Space Shifters is the latest exhibition at the Hayward Gallery in the Southbank. The exhibition explores a well curated collection of sculptural installations from a broad range of artists. The central theme of the exhibition focuses on works that challenge our visual perception of space. Consequently, most of the installations use materials that have reflective properties, the most notable of all being the Richard Wilson installation 20:50.
The Richard Wilson Installation 20:50
In this exhibit, a room of the Hayward Gallery is flooded in a vast pool of engine oil which is only intersected by a narrow black metal walkway allowing access for visitors into the centre of the oil filled room. When standing at the end of the walkway and peering down into the oil mirror you experience the dense smell of the oil and a seemingly endless dark reflection; peering into the void, an experience that sufficiently challenges one’s sense of reality to cause a moment of vertigo.
The Acrylic Column by Robert Irwin
Another defining piece for the LAPD team was the Acrylic Column by Robert Irwin. Standing at roughly 3.5meters high in the centre of the room, the column is a monolithic piece of cast acrylic with no visible flaws, as such it almost disappears within the room. It is an intangible object, appearing like a vertical knife cut through the room, light refracting through its surface is the only way visitors are made aware of its presence. Of course, this was Irwin’s intention, using materials that visually dissolve, with the aim of eliminating the object.
360° Illusion V by Keppie Hein
One of the most dominating installations in the exhibition is 360° Illusion V by Keppie Hein. The piece consists of a large two-part rotating mirror, with each mirror set at 90 degrees from one another. The mirror pair project out from a central pivot point and an electric motor rotates the mirrors at a peacefully slow pace. As a viewer you can stand and watch or sit on one of the beanbags, allowing you to view the constantly evolving reflection of the space and yourself within it. The brilliance of the installation is how it is so mesmerising, yet it is only showing you the space you are within from new angles framed by the mirror surfaces.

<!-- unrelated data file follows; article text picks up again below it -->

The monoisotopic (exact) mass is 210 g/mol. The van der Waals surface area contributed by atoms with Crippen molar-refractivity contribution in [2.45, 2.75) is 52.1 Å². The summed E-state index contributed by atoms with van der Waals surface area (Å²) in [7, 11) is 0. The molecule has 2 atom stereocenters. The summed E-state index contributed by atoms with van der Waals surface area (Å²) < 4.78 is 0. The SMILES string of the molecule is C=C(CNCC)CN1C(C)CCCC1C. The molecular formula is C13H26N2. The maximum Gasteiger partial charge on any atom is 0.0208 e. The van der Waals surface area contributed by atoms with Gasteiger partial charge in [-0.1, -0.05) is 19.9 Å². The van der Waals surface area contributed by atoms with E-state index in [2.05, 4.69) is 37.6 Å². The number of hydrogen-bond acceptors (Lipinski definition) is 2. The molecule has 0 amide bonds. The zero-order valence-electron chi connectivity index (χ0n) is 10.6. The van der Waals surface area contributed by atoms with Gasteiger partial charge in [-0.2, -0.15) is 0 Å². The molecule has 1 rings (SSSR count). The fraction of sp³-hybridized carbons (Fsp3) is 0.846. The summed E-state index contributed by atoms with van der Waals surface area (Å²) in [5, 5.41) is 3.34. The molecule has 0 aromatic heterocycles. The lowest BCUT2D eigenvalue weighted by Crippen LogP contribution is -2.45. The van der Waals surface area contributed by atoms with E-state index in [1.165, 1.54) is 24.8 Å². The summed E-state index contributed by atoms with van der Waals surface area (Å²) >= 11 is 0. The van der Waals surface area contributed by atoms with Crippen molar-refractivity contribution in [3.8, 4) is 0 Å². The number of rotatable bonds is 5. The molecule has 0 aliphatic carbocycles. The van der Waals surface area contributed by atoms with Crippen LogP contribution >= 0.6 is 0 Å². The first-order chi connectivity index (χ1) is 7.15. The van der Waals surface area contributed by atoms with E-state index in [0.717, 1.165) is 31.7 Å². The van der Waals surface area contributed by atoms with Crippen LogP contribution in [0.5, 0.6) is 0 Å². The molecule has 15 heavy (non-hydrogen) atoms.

In other installations we found ourselves challenged and disorientated, most significantly by Alicja Kwade’s Weltenlinie. Her installation left us confused and inspired at her precise play on reality and illusion.
As a visitor you feel that you are a playing a part in this exhibition, there is interaction in the experience. It is both challenging and stimulating, and in these terms thoroughly recommendable.
Space Shifters tickets are £16.50 and the exhibition closes on the 6th January 2019.